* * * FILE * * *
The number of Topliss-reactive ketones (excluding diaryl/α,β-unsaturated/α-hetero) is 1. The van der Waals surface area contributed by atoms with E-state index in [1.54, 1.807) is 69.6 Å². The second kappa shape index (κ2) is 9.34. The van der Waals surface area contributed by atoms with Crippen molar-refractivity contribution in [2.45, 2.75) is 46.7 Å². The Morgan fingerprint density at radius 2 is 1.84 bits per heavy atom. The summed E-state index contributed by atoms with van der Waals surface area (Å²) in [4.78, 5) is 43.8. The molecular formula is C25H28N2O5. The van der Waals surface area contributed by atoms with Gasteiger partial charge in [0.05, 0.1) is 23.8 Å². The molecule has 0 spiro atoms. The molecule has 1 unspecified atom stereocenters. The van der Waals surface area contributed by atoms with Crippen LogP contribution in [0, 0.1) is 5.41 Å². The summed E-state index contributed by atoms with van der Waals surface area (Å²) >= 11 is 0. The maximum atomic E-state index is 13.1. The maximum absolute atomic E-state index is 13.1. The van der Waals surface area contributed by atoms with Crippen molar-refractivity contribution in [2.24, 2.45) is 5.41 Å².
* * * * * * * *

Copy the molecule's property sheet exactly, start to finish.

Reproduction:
The number of Topliss-reactive ketones (excluding diaryl/α,β-unsaturated/α-hetero) is 1. The van der Waals surface area contributed by atoms with E-state index in [1.54, 1.807) is 69.6 Å². The second kappa shape index (κ2) is 9.34. The van der Waals surface area contributed by atoms with Crippen molar-refractivity contribution in [2.45, 2.75) is 46.7 Å². The Morgan fingerprint density at radius 2 is 1.84 bits per heavy atom. The summed E-state index contributed by atoms with van der Waals surface area (Å²) in [4.78, 5) is 43.8. The molecular formula is C25H28N2O5. The van der Waals surface area contributed by atoms with Gasteiger partial charge in [0.05, 0.1) is 23.8 Å². The molecule has 0 spiro atoms. The molecule has 1 unspecified atom stereocenters. The van der Waals surface area contributed by atoms with Crippen LogP contribution in [0, 0.1) is 5.41 Å². The summed E-state index contributed by atoms with van der Waals surface area (Å²) >= 11 is 0. The maximum atomic E-state index is 13.1. The maximum absolute atomic E-state index is 13.1. The van der Waals surface area contributed by atoms with Crippen molar-refractivity contribution in [2.24, 2.45) is 5.41 Å².